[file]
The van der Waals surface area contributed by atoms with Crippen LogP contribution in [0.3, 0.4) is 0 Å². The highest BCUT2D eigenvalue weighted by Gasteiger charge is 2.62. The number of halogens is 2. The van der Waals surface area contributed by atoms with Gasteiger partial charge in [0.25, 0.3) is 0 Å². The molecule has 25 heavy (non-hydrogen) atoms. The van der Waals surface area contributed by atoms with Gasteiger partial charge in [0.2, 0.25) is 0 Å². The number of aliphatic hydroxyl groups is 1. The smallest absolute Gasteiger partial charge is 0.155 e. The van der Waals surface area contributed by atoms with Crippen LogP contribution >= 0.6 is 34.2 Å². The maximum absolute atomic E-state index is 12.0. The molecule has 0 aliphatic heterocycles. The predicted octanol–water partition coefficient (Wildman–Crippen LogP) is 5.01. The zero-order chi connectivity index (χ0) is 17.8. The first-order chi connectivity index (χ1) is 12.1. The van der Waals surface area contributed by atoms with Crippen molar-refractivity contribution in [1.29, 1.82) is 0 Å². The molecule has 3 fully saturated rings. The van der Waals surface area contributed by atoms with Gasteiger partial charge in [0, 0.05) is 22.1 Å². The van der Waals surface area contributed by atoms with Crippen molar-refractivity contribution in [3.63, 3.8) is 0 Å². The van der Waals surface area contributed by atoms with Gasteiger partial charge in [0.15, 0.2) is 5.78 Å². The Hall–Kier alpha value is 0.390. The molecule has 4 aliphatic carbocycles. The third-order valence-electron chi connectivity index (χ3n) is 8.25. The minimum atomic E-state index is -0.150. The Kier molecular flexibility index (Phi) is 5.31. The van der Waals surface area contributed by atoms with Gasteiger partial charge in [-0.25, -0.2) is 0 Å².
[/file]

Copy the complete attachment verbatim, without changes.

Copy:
The van der Waals surface area contributed by atoms with Crippen LogP contribution in [0.3, 0.4) is 0 Å². The highest BCUT2D eigenvalue weighted by Gasteiger charge is 2.62. The number of halogens is 2. The van der Waals surface area contributed by atoms with Gasteiger partial charge in [0.25, 0.3) is 0 Å². The molecule has 25 heavy (non-hydrogen) atoms. The van der Waals surface area contributed by atoms with Gasteiger partial charge in [0.2, 0.25) is 0 Å². The number of aliphatic hydroxyl groups is 1. The smallest absolute Gasteiger partial charge is 0.155 e. The van der Waals surface area contributed by atoms with Crippen LogP contribution >= 0.6 is 34.2 Å². The maximum absolute atomic E-state index is 12.0. The molecule has 0 aliphatic heterocycles. The predicted octanol–water partition coefficient (Wildman–Crippen LogP) is 5.01. The zero-order chi connectivity index (χ0) is 17.8. The first-order chi connectivity index (χ1) is 12.1. The van der Waals surface area contributed by atoms with Crippen molar-refractivity contribution in [1.29, 1.82) is 0 Å². The molecule has 3 fully saturated rings. The van der Waals surface area contributed by atoms with Gasteiger partial charge in [0, 0.05) is 22.1 Å². The van der Waals surface area contributed by atoms with Crippen molar-refractivity contribution in [3.63, 3.8) is 0 Å². The van der Waals surface area contributed by atoms with Gasteiger partial charge in [0.15, 0.2) is 5.78 Å². The Hall–Kier alpha value is 0.390. The molecule has 4 aliphatic carbocycles. The third-order valence-electron chi connectivity index (χ3n) is 8.25. The minimum atomic E-state index is -0.150. The Kier molecular flexibility index (Phi) is 5.31. The van der Waals surface area contributed by atoms with Gasteiger partial charge in [-0.25, -0.2) is 0 Å².